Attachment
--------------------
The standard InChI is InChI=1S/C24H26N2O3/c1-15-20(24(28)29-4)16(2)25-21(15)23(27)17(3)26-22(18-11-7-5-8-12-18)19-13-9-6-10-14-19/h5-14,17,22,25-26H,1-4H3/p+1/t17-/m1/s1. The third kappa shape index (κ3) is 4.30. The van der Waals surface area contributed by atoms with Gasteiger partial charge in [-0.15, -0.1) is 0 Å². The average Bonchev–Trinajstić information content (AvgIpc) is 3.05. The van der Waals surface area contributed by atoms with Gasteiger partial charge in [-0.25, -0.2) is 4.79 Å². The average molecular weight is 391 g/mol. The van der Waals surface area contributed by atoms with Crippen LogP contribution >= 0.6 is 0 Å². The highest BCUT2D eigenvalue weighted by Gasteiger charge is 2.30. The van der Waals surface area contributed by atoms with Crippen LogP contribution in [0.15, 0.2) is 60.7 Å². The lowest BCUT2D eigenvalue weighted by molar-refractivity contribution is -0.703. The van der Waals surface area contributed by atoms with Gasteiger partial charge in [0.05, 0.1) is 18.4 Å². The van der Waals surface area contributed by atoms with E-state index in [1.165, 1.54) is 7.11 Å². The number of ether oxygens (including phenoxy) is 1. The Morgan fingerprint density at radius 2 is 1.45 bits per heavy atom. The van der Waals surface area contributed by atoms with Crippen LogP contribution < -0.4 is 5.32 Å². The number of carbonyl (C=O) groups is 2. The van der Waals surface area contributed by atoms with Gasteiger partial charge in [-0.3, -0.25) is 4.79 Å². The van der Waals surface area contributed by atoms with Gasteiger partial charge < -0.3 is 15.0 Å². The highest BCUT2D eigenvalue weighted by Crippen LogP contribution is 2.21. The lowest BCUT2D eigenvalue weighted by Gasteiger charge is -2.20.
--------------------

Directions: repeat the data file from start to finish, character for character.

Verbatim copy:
The standard InChI is InChI=1S/C24H26N2O3/c1-15-20(24(28)29-4)16(2)25-21(15)23(27)17(3)26-22(18-11-7-5-8-12-18)19-13-9-6-10-14-19/h5-14,17,22,25-26H,1-4H3/p+1/t17-/m1/s1. The third kappa shape index (κ3) is 4.30. The van der Waals surface area contributed by atoms with Gasteiger partial charge in [-0.15, -0.1) is 0 Å². The average Bonchev–Trinajstić information content (AvgIpc) is 3.05. The van der Waals surface area contributed by atoms with Gasteiger partial charge in [-0.25, -0.2) is 4.79 Å². The average molecular weight is 391 g/mol. The van der Waals surface area contributed by atoms with Crippen LogP contribution >= 0.6 is 0 Å². The highest BCUT2D eigenvalue weighted by Gasteiger charge is 2.30. The van der Waals surface area contributed by atoms with Crippen LogP contribution in [0.15, 0.2) is 60.7 Å². The lowest BCUT2D eigenvalue weighted by molar-refractivity contribution is -0.703. The van der Waals surface area contributed by atoms with Gasteiger partial charge in [0.05, 0.1) is 18.4 Å². The van der Waals surface area contributed by atoms with E-state index in [1.165, 1.54) is 7.11 Å². The number of ether oxygens (including phenoxy) is 1. The Morgan fingerprint density at radius 2 is 1.45 bits per heavy atom. The van der Waals surface area contributed by atoms with Crippen LogP contribution < -0.4 is 5.32 Å². The number of carbonyl (C=O) groups is 2. The van der Waals surface area contributed by atoms with Gasteiger partial charge in [-0.3, -0.25) is 4.79 Å². The van der Waals surface area contributed by atoms with Gasteiger partial charge < -0.3 is 15.0 Å². The highest BCUT2D eigenvalue weighted by Crippen LogP contribution is 2.21. The lowest BCUT2D eigenvalue weighted by Gasteiger charge is -2.20.